New Year Same Me…?
Every January, we hear the same “New Year, New Me” all around us. From friends to TV commercials—the idea is given that with a new year, we can achieve a new version of ourselves—but with little support in the matter. Can you become a new version of yourself with a new year? Or are we doomed to give up or feel unsuccessful in our resolutions?
According to a 2016 study, only 9% of those who made New Year’s resolutions felt like they were successful in keeping them. And 29% of those who were unsuccessful, quit after only one week! So how do we keep our resolutions and become the “new us”?
Know Your Goal
The first step to completing a resolution or phasing into a new version of yourself is to know your goal. Some of the top resolutions are to exercise more, lose weight, learn a new skill or hobby, save money, quit a bad habit, or take more time off. But why do you want to do these things? Is your motivation intrinsic or extrinsic?
If you want to lose weight, is it because you want to feel better in your own skin, or because you don’t want people commenting on your appearance? Do you want to quit your bad habit for yourself, or your nagging partner? Identifying the root of your goal and why you feel you need this change should be your main priority, maybe more than how you accomplish your goal.
The next step is to be specific about your goal, or break your goal into smaller, more achievable pieces. If you want to lose weight, set a number and a date. If you want to hit the gym more, how many times per week, and what time of day are you going? Taking more time off work? How much time, and what will you do during your time off?
The more specific you make your goals, the easier it will be to achieve them. Humans overestimate the amount of things we can get done in a short amount of time, but greatly underestimate the things we can get done in the long term. This is why breaking up your goals into digestible chunks can be extremely beneficial.
Don’t Be Perfect
Perfection is not the goal when it comes to forming new habits, but is often what seems to accompany a New Year’s resolution. Many have the thought, “If I can’t do it right and keep up with it as a whole, I can’t do it,” but you shouldn’t think about it that way. Consistency is key when you’re trying to form a new habit. If you want to be in the gym 3 times a week but seem to always have something come up, the best thing is to set a baseline goal. This means the minimum you can do to feel like you’re progressing, without doing 100%.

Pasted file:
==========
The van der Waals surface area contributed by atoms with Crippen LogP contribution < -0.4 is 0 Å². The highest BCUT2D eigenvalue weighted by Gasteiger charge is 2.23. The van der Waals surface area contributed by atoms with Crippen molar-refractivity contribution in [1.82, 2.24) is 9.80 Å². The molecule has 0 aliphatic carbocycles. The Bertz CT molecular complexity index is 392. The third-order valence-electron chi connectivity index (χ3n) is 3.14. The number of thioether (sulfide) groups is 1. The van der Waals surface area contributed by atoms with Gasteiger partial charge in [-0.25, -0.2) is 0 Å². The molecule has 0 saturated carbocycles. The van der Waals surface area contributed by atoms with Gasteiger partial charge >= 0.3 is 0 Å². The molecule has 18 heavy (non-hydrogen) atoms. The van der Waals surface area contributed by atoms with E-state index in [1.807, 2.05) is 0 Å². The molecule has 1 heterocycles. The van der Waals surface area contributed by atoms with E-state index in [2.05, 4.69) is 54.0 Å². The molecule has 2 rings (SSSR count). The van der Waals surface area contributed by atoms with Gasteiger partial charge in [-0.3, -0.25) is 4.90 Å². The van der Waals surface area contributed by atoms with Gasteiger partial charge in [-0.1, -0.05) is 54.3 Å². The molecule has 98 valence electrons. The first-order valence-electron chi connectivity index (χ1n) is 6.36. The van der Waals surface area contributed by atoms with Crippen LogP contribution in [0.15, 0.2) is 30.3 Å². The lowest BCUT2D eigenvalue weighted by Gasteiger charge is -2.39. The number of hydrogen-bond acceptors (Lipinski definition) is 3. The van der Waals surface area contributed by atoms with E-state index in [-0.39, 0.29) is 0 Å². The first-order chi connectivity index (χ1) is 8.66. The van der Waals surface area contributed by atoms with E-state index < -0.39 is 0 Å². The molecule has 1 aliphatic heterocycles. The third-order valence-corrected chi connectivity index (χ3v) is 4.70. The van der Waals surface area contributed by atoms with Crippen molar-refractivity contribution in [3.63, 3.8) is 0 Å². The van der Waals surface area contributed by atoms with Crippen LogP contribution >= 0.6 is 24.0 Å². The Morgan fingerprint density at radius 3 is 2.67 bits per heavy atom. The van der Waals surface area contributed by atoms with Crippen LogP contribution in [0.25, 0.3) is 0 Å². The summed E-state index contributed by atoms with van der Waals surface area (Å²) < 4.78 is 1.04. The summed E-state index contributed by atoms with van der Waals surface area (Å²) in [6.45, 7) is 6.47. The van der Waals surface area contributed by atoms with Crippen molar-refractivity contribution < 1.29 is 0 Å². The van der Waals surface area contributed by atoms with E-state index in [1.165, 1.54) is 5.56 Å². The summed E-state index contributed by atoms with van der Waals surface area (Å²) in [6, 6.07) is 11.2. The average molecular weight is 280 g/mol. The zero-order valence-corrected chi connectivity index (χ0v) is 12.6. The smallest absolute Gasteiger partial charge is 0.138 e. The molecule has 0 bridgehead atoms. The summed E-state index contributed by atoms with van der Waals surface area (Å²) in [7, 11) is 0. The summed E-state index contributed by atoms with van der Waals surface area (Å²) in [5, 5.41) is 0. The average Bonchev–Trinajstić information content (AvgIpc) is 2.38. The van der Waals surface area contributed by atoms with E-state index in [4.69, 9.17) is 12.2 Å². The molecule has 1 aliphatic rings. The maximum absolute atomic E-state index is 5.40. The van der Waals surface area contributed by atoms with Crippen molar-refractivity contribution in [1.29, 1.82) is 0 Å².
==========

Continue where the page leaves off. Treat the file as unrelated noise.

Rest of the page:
For some, this may be going to the gym once per week, for others, it may be making sure you do 10 minutes of some exercise 3 times a week, in or out of the gym. Whatever thing for you seems attainable, or even so minimal you won’t notice the progress.
Don’t Rely on Others
Having an accountability partner is great for setting any goal, but don’t be solely reliant on what others do or think when it comes to the achievability of your goal. What if your accountability partner doesn’t want to go to the gym that day? Does that mean you skip out as well? Or does your goal revolve around what others do or think? Saying “I want a boyfriend by X date,” or “I want the approval of X person,” is setting a goal with the assumption that someone else needs to do an action for you to feel like you achieved a goal. This isn’t particularly useful.
Instead, think of ways you can act for yourself that may result in achieving this goal. If you planned to go to the gym, go with or without your partner. If you want a relationship by the end of a timeline, make a goal to go on a specific amount of dates per month. It’s easy to want to rely on others, but at the end of the day, our goals are our own.
Maybe you don’t need to do more things for your New Year’s resolution, maybe you need to stop doing some things that may be stressing you out or contributing to overwhelm. You could make it your goal to schedule a ME day every month. Some other goals could be having a social media free day or a no spend day. Some tend to think of these as “anti-goals” but they can be just as productive and life changing as other goals if you stick to them.
No matter what your goal is for the new year, remember to take care of yourself and don’t over do it. And as always, have a Happy New Year!
Looking for more ways to improve your quality of life in 2023? Check out the articles from The Dock Line about Self Improvement!